Impact of Covid-19 on consumer behaviour is increasingly based on demographics, rather than geography, finds CACI

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The latest movement of people data from CACI and its partner, Location Sciences, suggests that, contrary to the image widely portrayed, the difference in the impact of Covid-19 on consumer behaviour is increasingly based on demographics, rather than geography.

Insight from the week ending October 4 shows mobility across the UK dropped two percentage points to 76% of pre-covid levels, but this hides significance differences across the country.  While regional variations suggest geography is the key factor, with big drops in Wales (8pp), Scotland (4pp) and Northern Ireland (3pp) following the introduction of tighter restrictions, the differences in movements are more significant when the data is analysed demographically.

According to CACI, the wealthier consumer groups in the UK have seen the biggest reduction in their movements.  Lavish Lifestyles, for example, the most affluent of CACI’s Acorn profiles, have seen a reduction of almost 4pp compared to the previous week.  Similarly, urban-living City Sophisticates experienced a 3.7pp drop.  Such consumers typically live in places that have everything immediately to hand, or have jobs that allow them to work from home more easily.

Conversely, the less affluent demographic groups tend to be employed in key worker roles, manufacturing and other sectors that mean they have no choice but to continue to leave their homes to work.  CACI’s Struggling Estates Acorn group, for example, experienced just a 1.1pp decrease in movements nationally.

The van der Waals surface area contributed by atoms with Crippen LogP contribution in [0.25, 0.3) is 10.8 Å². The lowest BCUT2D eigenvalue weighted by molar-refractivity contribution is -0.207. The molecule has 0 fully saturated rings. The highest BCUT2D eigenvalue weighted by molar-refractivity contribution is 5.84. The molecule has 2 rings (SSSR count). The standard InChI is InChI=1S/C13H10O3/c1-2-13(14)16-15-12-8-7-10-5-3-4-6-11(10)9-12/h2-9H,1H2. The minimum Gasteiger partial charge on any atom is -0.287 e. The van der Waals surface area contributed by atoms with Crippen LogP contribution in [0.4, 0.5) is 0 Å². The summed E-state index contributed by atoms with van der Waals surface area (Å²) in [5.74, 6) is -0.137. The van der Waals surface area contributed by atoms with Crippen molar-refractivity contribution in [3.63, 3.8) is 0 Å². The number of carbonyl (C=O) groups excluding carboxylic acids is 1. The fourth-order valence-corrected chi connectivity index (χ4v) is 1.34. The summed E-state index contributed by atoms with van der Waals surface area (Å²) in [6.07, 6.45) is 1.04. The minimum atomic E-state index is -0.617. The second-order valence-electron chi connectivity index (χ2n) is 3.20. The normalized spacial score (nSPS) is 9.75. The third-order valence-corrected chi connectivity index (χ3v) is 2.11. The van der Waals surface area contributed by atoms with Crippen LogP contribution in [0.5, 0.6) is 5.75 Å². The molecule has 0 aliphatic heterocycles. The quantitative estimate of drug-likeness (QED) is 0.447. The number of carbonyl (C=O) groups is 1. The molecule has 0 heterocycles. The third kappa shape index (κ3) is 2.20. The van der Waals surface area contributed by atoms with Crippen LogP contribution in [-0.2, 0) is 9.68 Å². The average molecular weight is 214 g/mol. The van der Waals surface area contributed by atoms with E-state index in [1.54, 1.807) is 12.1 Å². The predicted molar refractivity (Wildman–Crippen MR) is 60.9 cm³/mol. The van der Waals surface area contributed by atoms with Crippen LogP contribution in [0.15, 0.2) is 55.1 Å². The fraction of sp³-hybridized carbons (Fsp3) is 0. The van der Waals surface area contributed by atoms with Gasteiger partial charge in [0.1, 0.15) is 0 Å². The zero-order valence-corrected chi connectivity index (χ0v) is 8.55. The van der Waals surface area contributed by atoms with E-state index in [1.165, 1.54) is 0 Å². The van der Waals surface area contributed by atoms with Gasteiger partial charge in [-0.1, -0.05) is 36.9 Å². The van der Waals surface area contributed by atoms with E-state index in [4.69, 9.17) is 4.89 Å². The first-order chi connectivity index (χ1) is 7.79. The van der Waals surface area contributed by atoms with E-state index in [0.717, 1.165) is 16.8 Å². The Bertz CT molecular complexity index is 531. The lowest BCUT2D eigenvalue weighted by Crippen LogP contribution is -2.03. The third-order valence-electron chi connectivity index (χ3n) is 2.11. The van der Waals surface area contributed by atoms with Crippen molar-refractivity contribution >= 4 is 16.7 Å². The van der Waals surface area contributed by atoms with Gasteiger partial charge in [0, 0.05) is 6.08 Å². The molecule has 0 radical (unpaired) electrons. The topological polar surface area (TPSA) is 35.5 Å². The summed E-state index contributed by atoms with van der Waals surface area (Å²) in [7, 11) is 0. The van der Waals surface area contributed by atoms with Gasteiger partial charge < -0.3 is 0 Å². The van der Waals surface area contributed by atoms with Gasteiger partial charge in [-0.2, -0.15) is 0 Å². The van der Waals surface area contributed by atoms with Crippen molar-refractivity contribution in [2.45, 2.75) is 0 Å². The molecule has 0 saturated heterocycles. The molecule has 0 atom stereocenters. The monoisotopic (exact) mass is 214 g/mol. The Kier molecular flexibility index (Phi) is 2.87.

Alex McCulloch, director of CACI, said: “Most of the cities across the UK with the highest infection rates all have above average proportions of the less affluent consumer groups.  This creates the false impression there is a geographic north-south divide in the UK.  In reality, however, it is affluence, and the ease with which people can limit leaving home as a consequence, that is having the most significant impact.

“The picture emerging is less about people being unable to stop socialising, and much more that large proportions of the UK’s population have no choice financially but to put themselves at risk of contracting Covid-19 in order to earn a living.”

Looking beyond the demographics, CACI’s analysis has also revealed the building negative impact of the Rule of Six and 10pm curfew, with mobility declining by 6pp since it peaked at 82% of 2019’s levels of mobility three weeks ago.